In opposition to Douthwaite’s opinion, Johnston’s states that “technological fixes… both underestimate and inadequately solve complex problems” (Johnston 53). Douthwaite obviously favors the physical sciences to the ‘grey’ social sciences, but somewhat proves the point of Johnston and the Huesemanns by saying “a technological fix is an attempt to answer a social or human problem using technological devices or systems without any attempt to modify or alter the underlying social or human problem” (Douthwaite 31). Without addressing the underlying social or human problem, are you actually solving the problem? Johnston and the Huesemanns think not, and acknowledge the complex, ever-changing nature of humanity where Douthwaite fails to do so. We cannot reduce the problems of humanity to simple mechanics. By doing so, we arrogantly assume we have mastered nature as well as carelessly belittle the consequences of it. It’s just a band-aid on a bullet wound. Granted, one could argue that by leaving social problems to social entities, we would create more social problems. However, by replacing the role of leadership and policy with technology, we resign our most human qualities to it. Besides, since people are biased and flawed, their technological creations have also proven to be so. In the end, our technological fixes could just be an illusion of the greater social problem they attempted to resolve.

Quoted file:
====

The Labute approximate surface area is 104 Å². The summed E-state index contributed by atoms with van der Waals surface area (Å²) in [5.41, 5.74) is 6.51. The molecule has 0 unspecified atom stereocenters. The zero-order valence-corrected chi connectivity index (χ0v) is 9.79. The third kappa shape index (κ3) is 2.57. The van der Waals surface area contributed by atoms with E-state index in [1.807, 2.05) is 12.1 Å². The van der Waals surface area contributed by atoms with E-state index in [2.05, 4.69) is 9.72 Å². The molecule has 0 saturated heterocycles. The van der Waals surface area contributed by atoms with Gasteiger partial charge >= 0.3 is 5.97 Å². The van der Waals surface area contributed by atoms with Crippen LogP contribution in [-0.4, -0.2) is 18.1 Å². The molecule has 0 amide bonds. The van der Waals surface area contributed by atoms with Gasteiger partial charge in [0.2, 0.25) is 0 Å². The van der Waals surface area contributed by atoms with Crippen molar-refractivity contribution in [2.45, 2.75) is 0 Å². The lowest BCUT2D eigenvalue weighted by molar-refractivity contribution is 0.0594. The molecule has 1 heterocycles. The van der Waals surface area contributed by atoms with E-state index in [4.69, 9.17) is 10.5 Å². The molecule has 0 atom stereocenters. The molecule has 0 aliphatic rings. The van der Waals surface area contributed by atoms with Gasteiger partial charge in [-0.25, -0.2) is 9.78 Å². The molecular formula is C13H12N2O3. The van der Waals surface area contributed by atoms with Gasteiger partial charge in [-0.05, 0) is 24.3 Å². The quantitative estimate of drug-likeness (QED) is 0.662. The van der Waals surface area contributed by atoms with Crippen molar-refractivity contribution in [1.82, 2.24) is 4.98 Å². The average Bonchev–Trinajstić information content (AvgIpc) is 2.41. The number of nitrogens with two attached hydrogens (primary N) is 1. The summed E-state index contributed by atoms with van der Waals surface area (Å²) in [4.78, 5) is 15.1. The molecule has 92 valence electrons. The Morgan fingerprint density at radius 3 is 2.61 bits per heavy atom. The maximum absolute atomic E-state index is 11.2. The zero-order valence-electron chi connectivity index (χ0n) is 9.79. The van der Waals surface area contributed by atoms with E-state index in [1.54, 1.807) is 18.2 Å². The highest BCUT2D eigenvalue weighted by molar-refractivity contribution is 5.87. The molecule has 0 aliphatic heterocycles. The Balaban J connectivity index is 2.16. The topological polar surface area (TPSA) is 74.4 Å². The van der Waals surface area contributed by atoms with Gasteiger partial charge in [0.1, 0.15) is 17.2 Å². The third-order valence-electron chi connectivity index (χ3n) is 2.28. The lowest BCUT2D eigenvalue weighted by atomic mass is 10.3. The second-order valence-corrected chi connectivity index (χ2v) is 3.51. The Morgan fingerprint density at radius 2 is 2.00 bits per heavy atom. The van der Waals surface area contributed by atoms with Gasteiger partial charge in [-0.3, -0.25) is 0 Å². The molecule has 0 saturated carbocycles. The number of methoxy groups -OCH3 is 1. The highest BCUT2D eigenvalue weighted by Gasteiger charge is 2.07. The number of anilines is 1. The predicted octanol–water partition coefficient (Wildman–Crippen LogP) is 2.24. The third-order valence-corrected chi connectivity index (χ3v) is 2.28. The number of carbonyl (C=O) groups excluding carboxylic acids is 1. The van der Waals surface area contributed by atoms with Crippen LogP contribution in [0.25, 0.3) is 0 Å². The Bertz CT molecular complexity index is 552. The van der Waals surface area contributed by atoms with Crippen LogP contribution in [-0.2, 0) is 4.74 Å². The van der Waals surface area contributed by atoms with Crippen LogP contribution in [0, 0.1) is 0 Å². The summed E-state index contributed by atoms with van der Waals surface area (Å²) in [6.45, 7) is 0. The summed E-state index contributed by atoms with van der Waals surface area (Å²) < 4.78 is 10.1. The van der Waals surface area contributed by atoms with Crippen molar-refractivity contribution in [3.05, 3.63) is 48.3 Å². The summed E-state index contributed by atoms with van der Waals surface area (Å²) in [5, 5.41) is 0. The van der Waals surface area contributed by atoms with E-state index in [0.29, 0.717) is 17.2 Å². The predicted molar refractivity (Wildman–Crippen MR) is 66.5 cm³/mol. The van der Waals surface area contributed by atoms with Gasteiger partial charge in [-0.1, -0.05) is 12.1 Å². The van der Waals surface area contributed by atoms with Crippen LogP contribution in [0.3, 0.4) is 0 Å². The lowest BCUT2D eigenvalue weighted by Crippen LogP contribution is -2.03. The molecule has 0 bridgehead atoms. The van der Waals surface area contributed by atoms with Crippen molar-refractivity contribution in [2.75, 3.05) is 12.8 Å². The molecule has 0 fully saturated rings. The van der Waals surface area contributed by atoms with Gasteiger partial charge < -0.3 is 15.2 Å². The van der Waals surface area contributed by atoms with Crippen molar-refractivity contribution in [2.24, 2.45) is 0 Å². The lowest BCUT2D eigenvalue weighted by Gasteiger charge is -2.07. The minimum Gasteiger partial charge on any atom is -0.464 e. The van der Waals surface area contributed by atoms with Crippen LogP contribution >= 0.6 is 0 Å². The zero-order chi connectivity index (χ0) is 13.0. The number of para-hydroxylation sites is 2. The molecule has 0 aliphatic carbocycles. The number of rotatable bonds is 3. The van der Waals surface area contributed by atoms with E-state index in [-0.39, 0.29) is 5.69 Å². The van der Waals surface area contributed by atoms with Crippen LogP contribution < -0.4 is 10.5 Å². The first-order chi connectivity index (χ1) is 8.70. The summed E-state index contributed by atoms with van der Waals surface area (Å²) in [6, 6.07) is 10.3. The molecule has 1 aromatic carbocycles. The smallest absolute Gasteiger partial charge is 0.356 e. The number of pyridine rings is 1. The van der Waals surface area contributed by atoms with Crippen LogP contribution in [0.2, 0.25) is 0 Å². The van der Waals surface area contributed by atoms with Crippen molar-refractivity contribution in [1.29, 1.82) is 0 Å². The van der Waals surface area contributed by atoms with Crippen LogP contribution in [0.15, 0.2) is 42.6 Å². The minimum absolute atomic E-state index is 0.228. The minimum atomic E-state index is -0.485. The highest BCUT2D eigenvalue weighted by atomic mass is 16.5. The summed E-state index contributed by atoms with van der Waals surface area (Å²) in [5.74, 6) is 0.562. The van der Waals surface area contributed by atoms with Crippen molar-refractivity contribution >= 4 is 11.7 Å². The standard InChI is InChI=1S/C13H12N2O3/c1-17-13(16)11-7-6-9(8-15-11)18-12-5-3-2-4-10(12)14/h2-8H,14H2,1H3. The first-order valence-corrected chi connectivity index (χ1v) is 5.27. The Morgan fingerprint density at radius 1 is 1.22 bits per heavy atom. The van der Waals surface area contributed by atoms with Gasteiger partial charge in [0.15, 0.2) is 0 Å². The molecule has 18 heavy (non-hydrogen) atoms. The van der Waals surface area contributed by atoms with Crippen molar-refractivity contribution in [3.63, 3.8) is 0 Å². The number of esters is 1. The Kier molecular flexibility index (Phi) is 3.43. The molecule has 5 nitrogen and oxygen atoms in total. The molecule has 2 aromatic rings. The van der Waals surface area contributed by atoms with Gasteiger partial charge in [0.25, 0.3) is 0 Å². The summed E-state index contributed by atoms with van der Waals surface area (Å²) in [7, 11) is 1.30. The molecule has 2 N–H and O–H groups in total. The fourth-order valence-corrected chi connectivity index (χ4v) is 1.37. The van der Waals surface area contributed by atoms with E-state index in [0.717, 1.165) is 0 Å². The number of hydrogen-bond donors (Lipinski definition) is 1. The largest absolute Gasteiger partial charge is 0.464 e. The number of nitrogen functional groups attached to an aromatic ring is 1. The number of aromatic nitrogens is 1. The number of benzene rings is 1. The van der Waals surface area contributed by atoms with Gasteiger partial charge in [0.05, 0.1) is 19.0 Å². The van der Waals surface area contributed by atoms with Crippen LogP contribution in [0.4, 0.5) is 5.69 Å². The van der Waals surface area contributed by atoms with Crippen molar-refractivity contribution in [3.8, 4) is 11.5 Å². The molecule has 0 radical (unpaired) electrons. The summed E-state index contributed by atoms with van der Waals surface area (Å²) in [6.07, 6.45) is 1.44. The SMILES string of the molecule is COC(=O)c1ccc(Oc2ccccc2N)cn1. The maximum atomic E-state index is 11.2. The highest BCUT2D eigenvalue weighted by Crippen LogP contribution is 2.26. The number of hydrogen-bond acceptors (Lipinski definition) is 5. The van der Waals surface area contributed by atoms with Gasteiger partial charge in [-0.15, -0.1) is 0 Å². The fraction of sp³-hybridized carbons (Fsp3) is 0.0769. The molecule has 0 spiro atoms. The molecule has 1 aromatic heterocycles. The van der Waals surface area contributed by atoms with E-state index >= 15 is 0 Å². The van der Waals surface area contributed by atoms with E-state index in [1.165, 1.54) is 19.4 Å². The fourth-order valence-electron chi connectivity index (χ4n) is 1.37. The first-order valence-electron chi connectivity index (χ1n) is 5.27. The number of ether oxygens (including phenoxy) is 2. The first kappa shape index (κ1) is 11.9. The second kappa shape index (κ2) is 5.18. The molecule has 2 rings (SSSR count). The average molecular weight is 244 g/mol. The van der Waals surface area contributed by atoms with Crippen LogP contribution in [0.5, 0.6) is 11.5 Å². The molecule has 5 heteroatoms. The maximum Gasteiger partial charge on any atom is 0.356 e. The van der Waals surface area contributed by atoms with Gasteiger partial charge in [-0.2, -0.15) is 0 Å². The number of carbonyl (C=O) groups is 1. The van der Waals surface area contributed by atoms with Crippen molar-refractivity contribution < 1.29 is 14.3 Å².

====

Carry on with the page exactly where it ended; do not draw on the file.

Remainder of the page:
Technological fixes to social and environmental systems have negative repercussions because of the interconnections of our environment and the short-sighted solutions technological fixes present. Make no mistake, technological solutions have immensely benefited humanity and they can be used to improve many of the issues today. Consequences should not prevent us from finding technological solutions, however they also should not be left out when considering and developing these solutions. By examining foreseeable consequences, or even hypothetical ones, we, as a society, can better evaluate costs and benefits of these technological solutions before we employ them.